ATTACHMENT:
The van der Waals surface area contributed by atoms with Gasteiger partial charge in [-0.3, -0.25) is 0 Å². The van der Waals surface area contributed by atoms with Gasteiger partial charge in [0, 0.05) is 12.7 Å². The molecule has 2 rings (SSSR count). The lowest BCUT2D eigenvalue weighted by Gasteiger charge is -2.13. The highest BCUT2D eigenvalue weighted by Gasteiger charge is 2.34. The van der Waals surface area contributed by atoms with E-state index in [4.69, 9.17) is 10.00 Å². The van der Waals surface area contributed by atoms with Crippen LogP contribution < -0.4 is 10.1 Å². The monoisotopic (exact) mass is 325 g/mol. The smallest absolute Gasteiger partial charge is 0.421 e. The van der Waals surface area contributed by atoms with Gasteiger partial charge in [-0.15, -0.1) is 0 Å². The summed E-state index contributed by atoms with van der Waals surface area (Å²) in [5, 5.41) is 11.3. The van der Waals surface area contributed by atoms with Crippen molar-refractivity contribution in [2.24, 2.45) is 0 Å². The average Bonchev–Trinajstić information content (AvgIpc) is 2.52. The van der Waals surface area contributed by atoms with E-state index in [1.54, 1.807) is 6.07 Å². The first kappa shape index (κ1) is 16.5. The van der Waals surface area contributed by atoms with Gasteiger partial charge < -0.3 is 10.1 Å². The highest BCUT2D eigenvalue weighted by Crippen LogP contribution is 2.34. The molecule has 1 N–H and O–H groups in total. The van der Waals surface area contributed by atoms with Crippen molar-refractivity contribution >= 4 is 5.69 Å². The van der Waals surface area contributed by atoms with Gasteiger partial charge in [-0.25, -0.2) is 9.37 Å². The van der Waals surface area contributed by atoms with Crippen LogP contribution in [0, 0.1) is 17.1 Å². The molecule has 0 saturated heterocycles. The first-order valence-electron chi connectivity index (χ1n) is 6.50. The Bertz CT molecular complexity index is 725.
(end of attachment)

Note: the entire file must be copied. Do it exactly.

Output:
The van der Waals surface area contributed by atoms with Gasteiger partial charge in [-0.3, -0.25) is 0 Å². The van der Waals surface area contributed by atoms with Gasteiger partial charge in [0, 0.05) is 12.7 Å². The molecule has 2 rings (SSSR count). The lowest BCUT2D eigenvalue weighted by Gasteiger charge is -2.13. The highest BCUT2D eigenvalue weighted by Gasteiger charge is 2.34. The van der Waals surface area contributed by atoms with E-state index in [4.69, 9.17) is 10.00 Å². The van der Waals surface area contributed by atoms with Crippen LogP contribution < -0.4 is 10.1 Å². The monoisotopic (exact) mass is 325 g/mol. The smallest absolute Gasteiger partial charge is 0.421 e. The van der Waals surface area contributed by atoms with Gasteiger partial charge in [-0.15, -0.1) is 0 Å². The summed E-state index contributed by atoms with van der Waals surface area (Å²) in [5, 5.41) is 11.3. The van der Waals surface area contributed by atoms with Crippen molar-refractivity contribution in [2.24, 2.45) is 0 Å². The average Bonchev–Trinajstić information content (AvgIpc) is 2.52. The van der Waals surface area contributed by atoms with E-state index in [1.54, 1.807) is 6.07 Å². The first kappa shape index (κ1) is 16.5. The van der Waals surface area contributed by atoms with Gasteiger partial charge < -0.3 is 10.1 Å². The highest BCUT2D eigenvalue weighted by Crippen LogP contribution is 2.34. The molecule has 1 N–H and O–H groups in total. The van der Waals surface area contributed by atoms with Crippen molar-refractivity contribution >= 4 is 5.69 Å². The van der Waals surface area contributed by atoms with Gasteiger partial charge in [-0.25, -0.2) is 9.37 Å². The van der Waals surface area contributed by atoms with Crippen LogP contribution in [0, 0.1) is 17.1 Å². The molecule has 0 saturated heterocycles. The first-order valence-electron chi connectivity index (χ1n) is 6.50. The Bertz CT molecular complexity index is 725.